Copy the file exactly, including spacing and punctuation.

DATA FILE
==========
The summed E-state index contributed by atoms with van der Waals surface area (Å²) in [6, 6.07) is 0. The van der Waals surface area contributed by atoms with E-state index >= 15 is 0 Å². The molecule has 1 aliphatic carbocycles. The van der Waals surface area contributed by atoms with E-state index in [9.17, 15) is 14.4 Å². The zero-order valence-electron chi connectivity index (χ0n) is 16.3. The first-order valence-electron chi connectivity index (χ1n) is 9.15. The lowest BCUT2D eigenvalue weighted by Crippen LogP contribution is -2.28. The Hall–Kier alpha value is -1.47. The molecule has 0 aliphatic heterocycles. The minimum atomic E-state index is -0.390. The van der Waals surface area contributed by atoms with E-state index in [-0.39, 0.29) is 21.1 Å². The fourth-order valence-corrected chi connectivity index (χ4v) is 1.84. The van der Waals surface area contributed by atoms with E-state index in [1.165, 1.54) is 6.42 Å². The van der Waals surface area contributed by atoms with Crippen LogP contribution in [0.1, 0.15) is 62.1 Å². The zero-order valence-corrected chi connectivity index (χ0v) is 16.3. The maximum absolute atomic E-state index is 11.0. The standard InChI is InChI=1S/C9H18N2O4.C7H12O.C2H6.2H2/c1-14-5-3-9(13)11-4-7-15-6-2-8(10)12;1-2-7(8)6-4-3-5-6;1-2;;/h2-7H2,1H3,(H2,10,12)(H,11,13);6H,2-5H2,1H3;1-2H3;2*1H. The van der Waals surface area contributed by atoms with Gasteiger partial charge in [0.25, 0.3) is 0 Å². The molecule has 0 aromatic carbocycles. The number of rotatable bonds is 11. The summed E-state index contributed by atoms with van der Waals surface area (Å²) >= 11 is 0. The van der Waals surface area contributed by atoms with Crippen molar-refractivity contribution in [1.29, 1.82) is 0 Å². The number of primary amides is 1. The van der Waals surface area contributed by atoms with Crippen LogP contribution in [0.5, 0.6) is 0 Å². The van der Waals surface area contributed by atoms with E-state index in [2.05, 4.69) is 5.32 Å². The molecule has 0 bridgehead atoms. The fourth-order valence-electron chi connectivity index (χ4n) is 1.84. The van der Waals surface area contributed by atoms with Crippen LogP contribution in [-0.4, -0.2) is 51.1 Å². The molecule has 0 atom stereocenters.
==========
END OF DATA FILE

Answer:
The summed E-state index contributed by atoms with van der Waals surface area (Å²) in [6, 6.07) is 0. The van der Waals surface area contributed by atoms with E-state index >= 15 is 0 Å². The molecule has 1 aliphatic carbocycles. The van der Waals surface area contributed by atoms with E-state index in [9.17, 15) is 14.4 Å². The zero-order valence-electron chi connectivity index (χ0n) is 16.3. The first-order valence-electron chi connectivity index (χ1n) is 9.15. The lowest BCUT2D eigenvalue weighted by Crippen LogP contribution is -2.28. The Hall–Kier alpha value is -1.47. The molecule has 0 aliphatic heterocycles. The minimum atomic E-state index is -0.390. The van der Waals surface area contributed by atoms with E-state index in [-0.39, 0.29) is 21.1 Å². The fourth-order valence-corrected chi connectivity index (χ4v) is 1.84. The van der Waals surface area contributed by atoms with E-state index in [1.165, 1.54) is 6.42 Å². The van der Waals surface area contributed by atoms with Crippen LogP contribution in [0.1, 0.15) is 62.1 Å². The zero-order valence-corrected chi connectivity index (χ0v) is 16.3. The maximum absolute atomic E-state index is 11.0. The standard InChI is InChI=1S/C9H18N2O4.C7H12O.C2H6.2H2/c1-14-5-3-9(13)11-4-7-15-6-2-8(10)12;1-2-7(8)6-4-3-5-6;1-2;;/h2-7H2,1H3,(H2,10,12)(H,11,13);6H,2-5H2,1H3;1-2H3;2*1H. The van der Waals surface area contributed by atoms with Gasteiger partial charge in [0.25, 0.3) is 0 Å². The molecule has 0 aromatic carbocycles. The number of rotatable bonds is 11. The summed E-state index contributed by atoms with van der Waals surface area (Å²) >= 11 is 0. The van der Waals surface area contributed by atoms with Crippen molar-refractivity contribution in [1.29, 1.82) is 0 Å². The number of primary amides is 1. The van der Waals surface area contributed by atoms with Crippen LogP contribution in [0.5, 0.6) is 0 Å². The van der Waals surface area contributed by atoms with E-state index in [2.05, 4.69) is 5.32 Å². The molecule has 0 bridgehead atoms. The fourth-order valence-electron chi connectivity index (χ4n) is 1.84. The van der Waals surface area contributed by atoms with Crippen LogP contribution in [-0.4, -0.2) is 51.1 Å². The molecule has 0 atom stereocenters.